A person eating a healthy diet should not need a magnesium supplement. Any type of magnesium can be used to correct a magnesium deficiency with the only exception being magnesium – L threonate since it contains less elemental magnesium per dose. The absorption of magnesium among individuals varies depending on the body needs. The body will, therefore, absorb only as much as needed from supplementation or the diet, however excess doses from supplementation can cause gastrointestinal distress and diarrhea. The standard dose for magnesium supplementation is 200 – 400 mg daily.

Two forms to avoid are magnesium aspartate and glutamate. Aspartate breaks down into the neurotransmitter aspartic acid, which without being bound to other amino acids is neurotoxic. Glutamate also breaks down into the neurotransmitter glutamic acid, which without being bound to other amino acids is also neurotoxic. Both are components of aspartame which should also be avoided.

RDA Ranges for magnesium range from 300 to 400mg. Depending on your age, sex and if you are pregnant, RDA’s are in place to prevent disease, not to ensure optimal health. I have found that for my clients, more than the RDA is needed. While I think most need to supplement with magnesium, one should also try to get it through diet from foods such as leafy greens, nuts, and seeds, whole grains (not processed bread), bananas, sea veggies, baked potato with skin on and broccoli for example. However, again, it is difficult to meet our magnesium needs just from diet alone so, in my opinion, I think everyone can benefit from magnesium supplementation since magnesium is responsible for over 300 enzymatic processes in the body and is found in the brain, muscles, and bones. Every cell in the body requires magnesium! Medications such as acid blockers, antibiotics, blood pressure drugs, ace inhibitors, diuretics, central nervous system stimulants such as Ritalin, oral contraceptives and corticosteroids can all deplete magnesium.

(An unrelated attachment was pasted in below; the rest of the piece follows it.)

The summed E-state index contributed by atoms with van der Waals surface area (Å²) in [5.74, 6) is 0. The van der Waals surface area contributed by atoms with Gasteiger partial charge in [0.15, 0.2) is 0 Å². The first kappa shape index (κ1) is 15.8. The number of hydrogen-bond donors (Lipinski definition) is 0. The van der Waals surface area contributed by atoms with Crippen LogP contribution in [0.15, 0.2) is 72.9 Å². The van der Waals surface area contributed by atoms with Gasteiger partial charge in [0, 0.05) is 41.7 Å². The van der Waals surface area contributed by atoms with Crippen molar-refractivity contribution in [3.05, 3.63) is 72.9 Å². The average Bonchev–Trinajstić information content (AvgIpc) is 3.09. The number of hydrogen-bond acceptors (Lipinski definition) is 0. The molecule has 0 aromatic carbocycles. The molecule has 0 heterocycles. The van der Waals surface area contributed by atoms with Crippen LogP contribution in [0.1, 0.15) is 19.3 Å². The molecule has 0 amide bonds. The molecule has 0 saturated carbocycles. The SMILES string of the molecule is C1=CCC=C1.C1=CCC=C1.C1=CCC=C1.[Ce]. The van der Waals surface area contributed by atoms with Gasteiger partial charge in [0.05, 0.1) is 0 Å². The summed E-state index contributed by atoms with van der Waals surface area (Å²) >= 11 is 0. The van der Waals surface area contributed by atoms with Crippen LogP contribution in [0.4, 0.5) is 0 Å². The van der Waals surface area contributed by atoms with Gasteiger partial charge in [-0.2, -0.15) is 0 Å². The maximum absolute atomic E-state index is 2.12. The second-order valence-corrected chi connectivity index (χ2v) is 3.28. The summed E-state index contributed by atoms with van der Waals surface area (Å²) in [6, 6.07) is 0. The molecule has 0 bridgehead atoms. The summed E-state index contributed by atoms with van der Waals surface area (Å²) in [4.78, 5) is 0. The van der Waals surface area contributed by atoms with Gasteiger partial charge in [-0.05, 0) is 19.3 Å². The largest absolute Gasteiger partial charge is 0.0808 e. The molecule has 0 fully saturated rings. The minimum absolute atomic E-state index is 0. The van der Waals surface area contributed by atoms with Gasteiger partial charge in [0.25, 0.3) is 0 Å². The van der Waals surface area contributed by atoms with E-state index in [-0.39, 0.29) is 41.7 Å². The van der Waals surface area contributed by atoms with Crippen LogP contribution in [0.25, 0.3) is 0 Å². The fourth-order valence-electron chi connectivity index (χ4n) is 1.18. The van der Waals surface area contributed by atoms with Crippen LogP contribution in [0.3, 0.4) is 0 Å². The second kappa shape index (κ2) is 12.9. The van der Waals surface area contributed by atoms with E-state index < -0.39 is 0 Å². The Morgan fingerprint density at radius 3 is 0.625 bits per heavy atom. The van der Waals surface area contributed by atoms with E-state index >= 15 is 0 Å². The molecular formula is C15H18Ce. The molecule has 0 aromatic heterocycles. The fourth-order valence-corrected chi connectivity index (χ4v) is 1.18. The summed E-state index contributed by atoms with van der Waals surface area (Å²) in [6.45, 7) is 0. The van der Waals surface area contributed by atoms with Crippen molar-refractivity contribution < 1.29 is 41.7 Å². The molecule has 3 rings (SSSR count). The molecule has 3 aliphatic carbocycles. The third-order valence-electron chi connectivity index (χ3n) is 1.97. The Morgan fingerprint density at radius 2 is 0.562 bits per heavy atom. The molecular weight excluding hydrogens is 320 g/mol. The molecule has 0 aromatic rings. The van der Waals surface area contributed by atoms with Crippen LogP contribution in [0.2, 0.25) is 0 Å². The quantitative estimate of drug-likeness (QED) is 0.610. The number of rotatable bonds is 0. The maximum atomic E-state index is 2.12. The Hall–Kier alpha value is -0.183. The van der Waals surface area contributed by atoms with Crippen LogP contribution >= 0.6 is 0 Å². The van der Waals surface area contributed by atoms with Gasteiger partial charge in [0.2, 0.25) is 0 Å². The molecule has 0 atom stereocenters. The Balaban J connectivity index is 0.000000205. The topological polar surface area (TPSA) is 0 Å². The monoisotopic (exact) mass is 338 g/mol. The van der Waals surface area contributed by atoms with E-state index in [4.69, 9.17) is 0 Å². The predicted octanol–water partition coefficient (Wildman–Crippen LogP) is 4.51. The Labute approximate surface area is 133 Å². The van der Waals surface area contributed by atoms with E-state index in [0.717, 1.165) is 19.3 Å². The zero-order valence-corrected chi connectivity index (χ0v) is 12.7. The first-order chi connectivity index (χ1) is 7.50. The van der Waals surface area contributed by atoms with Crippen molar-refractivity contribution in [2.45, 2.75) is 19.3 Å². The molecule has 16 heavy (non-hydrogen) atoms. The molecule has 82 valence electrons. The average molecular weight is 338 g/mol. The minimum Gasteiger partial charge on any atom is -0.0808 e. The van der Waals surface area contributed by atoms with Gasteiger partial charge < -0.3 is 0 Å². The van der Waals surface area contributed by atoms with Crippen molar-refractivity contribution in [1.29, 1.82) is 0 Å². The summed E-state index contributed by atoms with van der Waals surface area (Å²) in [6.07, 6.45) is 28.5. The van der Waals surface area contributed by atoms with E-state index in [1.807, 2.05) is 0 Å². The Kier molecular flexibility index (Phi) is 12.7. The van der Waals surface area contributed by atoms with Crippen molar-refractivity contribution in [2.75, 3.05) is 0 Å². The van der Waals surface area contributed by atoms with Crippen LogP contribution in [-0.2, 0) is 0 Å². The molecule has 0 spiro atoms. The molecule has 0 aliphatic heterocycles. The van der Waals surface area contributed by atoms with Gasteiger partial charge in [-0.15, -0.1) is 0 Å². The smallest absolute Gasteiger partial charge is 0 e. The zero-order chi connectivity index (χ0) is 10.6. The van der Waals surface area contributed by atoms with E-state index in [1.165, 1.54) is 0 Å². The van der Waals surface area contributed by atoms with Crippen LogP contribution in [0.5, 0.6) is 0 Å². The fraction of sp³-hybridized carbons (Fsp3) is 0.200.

Magnesium Malate Supplements OrganicNewsroom
Magnesium Malate is the combination of malic acid and elemental magnesium, containing roughly 15% Mg by weight.

What Is Your Opinion Of Magnesium Malate?

Magnesium Malate is comprised of one part malic acid and one part elemental magnesium [3]. Some forms, such as DiMagnesium Malate (produced by Albion Minerals), contains two molecules of malic acid for every single molecule of elemental magnesium. This form offers a much denser form of magnesium—though that doesn’t necessarily mean it’s the best for everyone. Generally speaking, magnesium malate is often recommended for those seeking to support natural muscular fuction, energy levels, and nervous system health. Here’s what the pros have to say about magnesium malate:

Magnesium malate is the magnesium salt of malic acid. I personally don’t recommend using it because I prefer chelated forms of whole food magnesium over chemical salts being used alone.

There is promising research about malate’s ability to address muscle fatigue specifically. So, if I have a client who has these concerns, I make sure their supplement contains malate.

[Magnesium Malate] is good for someone who has pain such as from fibromyalgia and who also has fatigue.

Magnesium Citrate
Magnesium Citrate is a combination of Citric Acid and elemental magnesium, providing roughly 11% mg by weight.

What Is Your Opinion Of Magnesium Citrate?

Magnesium Citrate is, just like magnesium malate, considered a salt of magnesium. It is described as being the chemical combination of citric acid and elemental magnesium. This form of magnesium is most-renowned for drawing water into the intestines, through a process of osmosis, such that it exerts a very influential force on bowel movements—especially when taken in large doses [4]. In fact, magnesium citrate is often “prescribed” leading up to colonoscopies to help vacate the bowels.

We use it in our ionic fizz blend. Magnesium citrate is a magnesium salt that we make by mixing non-GMO Citric Acid, magnesium carbonate and sodium bicarbonate, we use it in combination with our Organic Brown Rice Magnesium Chelate to get the best of both worlds, i.e., a pleasant fizzy drink delivering 350mg of an absorbable magnesium without gastric side effects of using chemical salts alone.

The most commonly used form of Magnesium supplementation is magnesium citrate with a higher bioavailability at around 25-30%, probably due to its increased water solubility relative to oxide chelations. Magnesium bound to tartaric acid (Magnesium-L-Tartrate), and likely Magnesium-L-malate, have similar effects and properties.